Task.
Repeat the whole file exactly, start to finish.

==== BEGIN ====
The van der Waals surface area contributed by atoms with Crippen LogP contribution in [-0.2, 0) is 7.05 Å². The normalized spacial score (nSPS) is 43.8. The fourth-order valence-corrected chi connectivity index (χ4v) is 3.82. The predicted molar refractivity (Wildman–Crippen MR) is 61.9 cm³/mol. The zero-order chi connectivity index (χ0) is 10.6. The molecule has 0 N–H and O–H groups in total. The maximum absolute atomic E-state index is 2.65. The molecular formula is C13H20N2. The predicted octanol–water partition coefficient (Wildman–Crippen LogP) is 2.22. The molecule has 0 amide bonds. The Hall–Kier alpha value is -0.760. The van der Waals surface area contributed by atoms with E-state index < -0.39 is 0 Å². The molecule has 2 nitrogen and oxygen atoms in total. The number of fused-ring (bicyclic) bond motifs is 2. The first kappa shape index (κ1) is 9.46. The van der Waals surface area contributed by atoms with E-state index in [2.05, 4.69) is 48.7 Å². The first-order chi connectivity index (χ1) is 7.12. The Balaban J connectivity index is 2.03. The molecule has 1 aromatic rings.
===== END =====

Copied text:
The van der Waals surface area contributed by atoms with Crippen LogP contribution in [-0.2, 0) is 7.05 Å². The normalized spacial score (nSPS) is 43.8. The fourth-order valence-corrected chi connectivity index (χ4v) is 3.82. The predicted molar refractivity (Wildman–Crippen MR) is 61.9 cm³/mol. The zero-order chi connectivity index (χ0) is 10.6. The molecule has 0 N–H and O–H groups in total. The maximum absolute atomic E-state index is 2.65. The molecular formula is C13H20N2. The predicted octanol–water partition coefficient (Wildman–Crippen LogP) is 2.22. The molecule has 0 amide bonds. The Hall–Kier alpha value is -0.760. The van der Waals surface area contributed by atoms with E-state index < -0.39 is 0 Å². The molecule has 2 nitrogen and oxygen atoms in total. The number of fused-ring (bicyclic) bond motifs is 2. The first kappa shape index (κ1) is 9.46. The van der Waals surface area contributed by atoms with E-state index in [2.05, 4.69) is 48.7 Å². The first-order chi connectivity index (χ1) is 7.12. The Balaban J connectivity index is 2.03. The molecule has 1 aromatic rings.